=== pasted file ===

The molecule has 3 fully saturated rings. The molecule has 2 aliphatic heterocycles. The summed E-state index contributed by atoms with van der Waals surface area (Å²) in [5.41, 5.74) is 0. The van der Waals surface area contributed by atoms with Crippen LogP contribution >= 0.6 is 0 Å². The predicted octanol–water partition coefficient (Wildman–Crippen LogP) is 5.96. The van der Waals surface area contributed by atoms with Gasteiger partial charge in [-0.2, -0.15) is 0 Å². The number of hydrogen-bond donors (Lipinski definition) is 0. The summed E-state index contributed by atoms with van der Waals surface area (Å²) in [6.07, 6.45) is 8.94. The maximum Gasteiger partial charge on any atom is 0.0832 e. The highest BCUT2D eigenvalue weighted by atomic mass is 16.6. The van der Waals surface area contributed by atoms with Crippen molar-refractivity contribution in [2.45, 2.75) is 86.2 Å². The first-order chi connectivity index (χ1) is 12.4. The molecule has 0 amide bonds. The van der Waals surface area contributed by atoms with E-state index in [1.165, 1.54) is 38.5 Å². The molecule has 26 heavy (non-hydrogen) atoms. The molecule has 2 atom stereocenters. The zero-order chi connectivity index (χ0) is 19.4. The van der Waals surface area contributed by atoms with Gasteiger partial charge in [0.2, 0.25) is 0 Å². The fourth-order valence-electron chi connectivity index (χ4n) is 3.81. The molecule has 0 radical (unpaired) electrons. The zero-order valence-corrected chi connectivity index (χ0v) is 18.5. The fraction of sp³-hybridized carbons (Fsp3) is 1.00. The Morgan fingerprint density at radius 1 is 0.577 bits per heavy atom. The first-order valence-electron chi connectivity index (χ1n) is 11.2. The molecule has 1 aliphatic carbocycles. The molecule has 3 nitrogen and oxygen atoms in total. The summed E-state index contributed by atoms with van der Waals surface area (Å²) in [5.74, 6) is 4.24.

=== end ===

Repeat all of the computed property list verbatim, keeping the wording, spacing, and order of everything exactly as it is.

The molecule has 3 fully saturated rings. The molecule has 2 aliphatic heterocycles. The summed E-state index contributed by atoms with van der Waals surface area (Å²) in [5.41, 5.74) is 0. The van der Waals surface area contributed by atoms with Crippen LogP contribution >= 0.6 is 0 Å². The predicted octanol–water partition coefficient (Wildman–Crippen LogP) is 5.96. The van der Waals surface area contributed by atoms with Gasteiger partial charge in [-0.2, -0.15) is 0 Å². The number of hydrogen-bond donors (Lipinski definition) is 0. The summed E-state index contributed by atoms with van der Waals surface area (Å²) in [6.07, 6.45) is 8.94. The maximum Gasteiger partial charge on any atom is 0.0832 e. The highest BCUT2D eigenvalue weighted by atomic mass is 16.6. The van der Waals surface area contributed by atoms with Crippen molar-refractivity contribution in [2.45, 2.75) is 86.2 Å². The first-order chi connectivity index (χ1) is 12.4. The molecule has 0 amide bonds. The van der Waals surface area contributed by atoms with E-state index in [1.165, 1.54) is 38.5 Å². The molecule has 26 heavy (non-hydrogen) atoms. The molecule has 2 atom stereocenters. The zero-order chi connectivity index (χ0) is 19.4. The van der Waals surface area contributed by atoms with Gasteiger partial charge in [0.2, 0.25) is 0 Å². The fourth-order valence-electron chi connectivity index (χ4n) is 3.81. The molecule has 0 radical (unpaired) electrons. The zero-order valence-corrected chi connectivity index (χ0v) is 18.5. The fraction of sp³-hybridized carbons (Fsp3) is 1.00. The Morgan fingerprint density at radius 1 is 0.577 bits per heavy atom. The first-order valence-electron chi connectivity index (χ1n) is 11.2. The molecule has 1 aliphatic carbocycles. The molecule has 3 nitrogen and oxygen atoms in total. The summed E-state index contributed by atoms with van der Waals surface area (Å²) in [5.74, 6) is 4.24.